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Which Other Countries Celebrate Thanksgiving?

Newsweek 6 days ago Emma Mayer
Above is a Thanksgiving table along with an image of a Toronto skyline. Canada, the UK, Grenada, and several other countries have their own Thanksgiving celebrations each year. © Gary Hershorn/L. Fritz/ClassicStock/Getty Images Above is a Thanksgiving table along with an image of a Toronto skyline. Canada, the UK, Grenada, and several other countries have their own Thanksgiving celebrations each year.

Thanksgiving is understood to be an American holiday, one that typically includes a feast and gatherings of family and friends. Celebrated on the fourth Thursday of every November, it's meant to honor the spirit of a meal shared between 17th-century Pilgrims and the native Wampanoag Indians. However, the United States isn't the only country that celebrates Thanksgiving.

While there are many differences between American Thanksgiving and international Thanksgiving celebrations, experts state that most of what sets America's Thanksgiving apart is the historical context.

"It's America's oldest tradition," Melanie Kirkpatrick, author of Thanksgiving: The Holiday at the Heart of the American Experience, told Newsweek. "It was a harvest festival to celebrate the Pilgrims' first harvest in North America and also to recognize the Native Americans who, without themselves, the Pilgrims would not survive, but the holiday really reflects our national identity."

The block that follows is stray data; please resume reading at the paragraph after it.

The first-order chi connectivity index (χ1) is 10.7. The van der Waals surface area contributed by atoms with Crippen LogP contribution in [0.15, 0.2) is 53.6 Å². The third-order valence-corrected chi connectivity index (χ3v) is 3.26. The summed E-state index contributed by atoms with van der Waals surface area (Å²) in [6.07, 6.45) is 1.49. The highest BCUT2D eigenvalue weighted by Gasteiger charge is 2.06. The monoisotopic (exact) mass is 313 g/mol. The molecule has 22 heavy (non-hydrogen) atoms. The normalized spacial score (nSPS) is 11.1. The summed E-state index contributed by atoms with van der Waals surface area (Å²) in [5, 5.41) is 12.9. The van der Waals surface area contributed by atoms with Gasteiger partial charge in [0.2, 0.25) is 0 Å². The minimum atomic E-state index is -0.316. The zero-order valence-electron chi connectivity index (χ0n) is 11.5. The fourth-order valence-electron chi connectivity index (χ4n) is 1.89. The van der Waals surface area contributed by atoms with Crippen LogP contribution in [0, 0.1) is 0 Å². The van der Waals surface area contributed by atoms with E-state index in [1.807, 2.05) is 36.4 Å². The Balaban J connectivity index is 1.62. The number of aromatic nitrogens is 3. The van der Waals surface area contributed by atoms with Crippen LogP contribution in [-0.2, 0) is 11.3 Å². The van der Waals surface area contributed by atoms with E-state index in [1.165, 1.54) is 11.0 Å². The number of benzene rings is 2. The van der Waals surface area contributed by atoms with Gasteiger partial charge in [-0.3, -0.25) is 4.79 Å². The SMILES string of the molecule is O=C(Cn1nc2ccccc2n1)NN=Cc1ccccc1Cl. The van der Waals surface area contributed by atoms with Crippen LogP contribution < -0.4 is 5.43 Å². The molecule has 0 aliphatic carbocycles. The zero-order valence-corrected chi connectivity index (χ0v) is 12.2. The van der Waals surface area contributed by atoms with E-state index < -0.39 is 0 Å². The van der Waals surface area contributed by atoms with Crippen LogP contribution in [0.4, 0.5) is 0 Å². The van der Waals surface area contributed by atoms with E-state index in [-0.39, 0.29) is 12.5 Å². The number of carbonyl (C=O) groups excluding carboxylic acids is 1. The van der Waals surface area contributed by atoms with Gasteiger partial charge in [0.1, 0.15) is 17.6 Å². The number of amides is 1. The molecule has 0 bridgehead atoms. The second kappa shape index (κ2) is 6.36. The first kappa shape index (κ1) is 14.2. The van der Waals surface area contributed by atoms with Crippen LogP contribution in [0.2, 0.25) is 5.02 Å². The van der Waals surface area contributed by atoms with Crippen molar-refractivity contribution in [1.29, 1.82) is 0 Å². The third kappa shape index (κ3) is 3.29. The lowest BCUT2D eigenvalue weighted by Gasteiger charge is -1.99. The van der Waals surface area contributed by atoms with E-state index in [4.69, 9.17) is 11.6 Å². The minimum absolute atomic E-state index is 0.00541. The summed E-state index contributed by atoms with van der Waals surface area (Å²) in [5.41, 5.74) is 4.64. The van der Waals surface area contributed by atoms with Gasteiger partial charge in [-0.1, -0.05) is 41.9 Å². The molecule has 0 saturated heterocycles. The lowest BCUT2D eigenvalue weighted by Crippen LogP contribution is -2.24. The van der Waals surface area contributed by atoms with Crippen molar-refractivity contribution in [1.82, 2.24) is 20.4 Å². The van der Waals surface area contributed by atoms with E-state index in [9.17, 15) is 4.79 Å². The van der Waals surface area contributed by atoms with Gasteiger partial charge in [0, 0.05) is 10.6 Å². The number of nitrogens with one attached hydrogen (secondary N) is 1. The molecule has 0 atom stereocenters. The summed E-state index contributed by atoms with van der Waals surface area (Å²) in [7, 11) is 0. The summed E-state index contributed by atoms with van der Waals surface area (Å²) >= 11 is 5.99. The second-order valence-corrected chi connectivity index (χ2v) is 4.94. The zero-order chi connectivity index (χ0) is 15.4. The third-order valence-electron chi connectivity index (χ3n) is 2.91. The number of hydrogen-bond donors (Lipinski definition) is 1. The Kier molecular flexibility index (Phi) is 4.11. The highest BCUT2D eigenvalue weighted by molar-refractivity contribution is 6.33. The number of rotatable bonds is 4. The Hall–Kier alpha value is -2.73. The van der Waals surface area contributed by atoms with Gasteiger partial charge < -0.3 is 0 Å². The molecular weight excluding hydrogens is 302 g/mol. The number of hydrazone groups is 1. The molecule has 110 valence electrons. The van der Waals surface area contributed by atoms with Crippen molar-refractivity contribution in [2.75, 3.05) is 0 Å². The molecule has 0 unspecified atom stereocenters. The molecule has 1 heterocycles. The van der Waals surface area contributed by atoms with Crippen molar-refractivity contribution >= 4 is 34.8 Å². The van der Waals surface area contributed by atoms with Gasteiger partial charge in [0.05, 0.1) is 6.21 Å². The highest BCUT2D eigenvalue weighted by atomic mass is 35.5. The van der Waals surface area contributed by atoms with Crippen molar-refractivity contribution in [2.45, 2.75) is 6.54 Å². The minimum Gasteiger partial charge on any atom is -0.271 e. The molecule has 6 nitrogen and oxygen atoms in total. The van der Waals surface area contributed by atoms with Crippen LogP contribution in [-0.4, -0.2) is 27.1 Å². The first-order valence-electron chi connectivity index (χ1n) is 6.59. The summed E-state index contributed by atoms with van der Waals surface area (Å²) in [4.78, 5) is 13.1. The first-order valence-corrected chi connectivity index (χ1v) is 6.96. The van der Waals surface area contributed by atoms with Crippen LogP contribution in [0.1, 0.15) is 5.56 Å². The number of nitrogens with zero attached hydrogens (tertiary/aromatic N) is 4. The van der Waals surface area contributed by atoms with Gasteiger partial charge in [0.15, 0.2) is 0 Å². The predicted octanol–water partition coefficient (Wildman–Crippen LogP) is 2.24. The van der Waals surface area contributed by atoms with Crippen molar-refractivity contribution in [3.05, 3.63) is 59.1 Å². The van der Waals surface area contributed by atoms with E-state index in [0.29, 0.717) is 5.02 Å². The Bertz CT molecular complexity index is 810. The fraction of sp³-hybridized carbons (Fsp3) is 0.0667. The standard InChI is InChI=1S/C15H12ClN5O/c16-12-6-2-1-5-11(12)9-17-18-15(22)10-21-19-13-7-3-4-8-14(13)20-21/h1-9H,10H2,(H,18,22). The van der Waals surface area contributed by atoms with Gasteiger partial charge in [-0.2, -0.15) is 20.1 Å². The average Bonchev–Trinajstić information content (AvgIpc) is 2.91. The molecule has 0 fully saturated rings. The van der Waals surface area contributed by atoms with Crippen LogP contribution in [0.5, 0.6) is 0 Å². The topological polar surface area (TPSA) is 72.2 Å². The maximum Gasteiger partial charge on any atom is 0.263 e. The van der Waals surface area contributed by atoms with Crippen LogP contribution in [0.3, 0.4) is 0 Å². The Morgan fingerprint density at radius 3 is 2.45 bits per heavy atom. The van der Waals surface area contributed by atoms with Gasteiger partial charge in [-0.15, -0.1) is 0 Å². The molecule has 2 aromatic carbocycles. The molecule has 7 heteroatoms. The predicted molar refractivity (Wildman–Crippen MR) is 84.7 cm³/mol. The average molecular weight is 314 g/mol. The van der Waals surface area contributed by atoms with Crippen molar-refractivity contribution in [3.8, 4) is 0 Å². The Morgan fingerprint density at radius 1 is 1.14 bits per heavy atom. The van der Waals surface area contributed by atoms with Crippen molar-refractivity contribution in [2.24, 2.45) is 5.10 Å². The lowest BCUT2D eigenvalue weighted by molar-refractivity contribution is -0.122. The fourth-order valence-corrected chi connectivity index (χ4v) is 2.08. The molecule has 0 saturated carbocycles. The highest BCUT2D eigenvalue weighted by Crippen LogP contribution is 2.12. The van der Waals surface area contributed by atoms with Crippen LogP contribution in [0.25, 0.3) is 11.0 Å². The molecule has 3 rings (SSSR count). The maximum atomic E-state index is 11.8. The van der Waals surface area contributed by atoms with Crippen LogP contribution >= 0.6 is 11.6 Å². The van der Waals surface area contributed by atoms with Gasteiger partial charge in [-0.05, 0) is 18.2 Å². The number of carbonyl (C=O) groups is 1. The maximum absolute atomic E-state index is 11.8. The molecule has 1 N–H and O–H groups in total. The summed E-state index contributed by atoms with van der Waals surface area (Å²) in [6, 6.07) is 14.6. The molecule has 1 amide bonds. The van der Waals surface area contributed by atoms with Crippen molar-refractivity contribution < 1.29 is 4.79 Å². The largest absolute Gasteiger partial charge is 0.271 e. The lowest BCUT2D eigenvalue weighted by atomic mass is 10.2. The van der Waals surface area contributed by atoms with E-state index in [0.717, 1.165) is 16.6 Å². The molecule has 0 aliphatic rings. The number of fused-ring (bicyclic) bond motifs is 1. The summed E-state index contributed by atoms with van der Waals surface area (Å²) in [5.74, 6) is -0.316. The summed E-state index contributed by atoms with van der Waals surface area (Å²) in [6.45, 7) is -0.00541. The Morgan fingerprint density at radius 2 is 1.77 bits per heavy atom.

Thanksgiving was made possible by a writer named Sarah Josepha Hale, who, in the 1860s, campaigned for the creation of Thanksgiving as a national holiday.

Deputy Executive Director of the Plimoth Patuxet Museums, Richard Pickering, told Newsweek that Hale believed that "if the nation could sit down at table," the rising tensions of the impending Civil War could be averted "by this national dinner of giving thanks and really exploring, 'What are we grateful for?'"

Since then, the traditions and symbols of Thanksgiving have spread to many countries across the globe. Though Thanksgiving can seem particularly American, below are many of the other countries that celebrate Thanksgiving in their own way.


In terms of tradition, Canadian Thanksgiving tends to align with the U.S., as Canada brings an array of turkey, mashed potatoes, and pumpkin pie feasts to the table.

Celebrated on the second Monday of October typically, Canadian Thanksgiving's history dates back to 1578 when British explorer Arthur Frobisher and his crew explored through the Northwest Passage and gave thanks over a meal after they returned safe and sound.

After the holiday was established on November 6, 1879, Canadians across the country have celebrated the harvest and given thanks since.

The United Kingdom

The U.K. does not have an official date for a Thanksgiving celebration, but some citizens still celebrate an autumnal Harvest Festival of Thanksgiving, and it is traditionally held in late September or early October.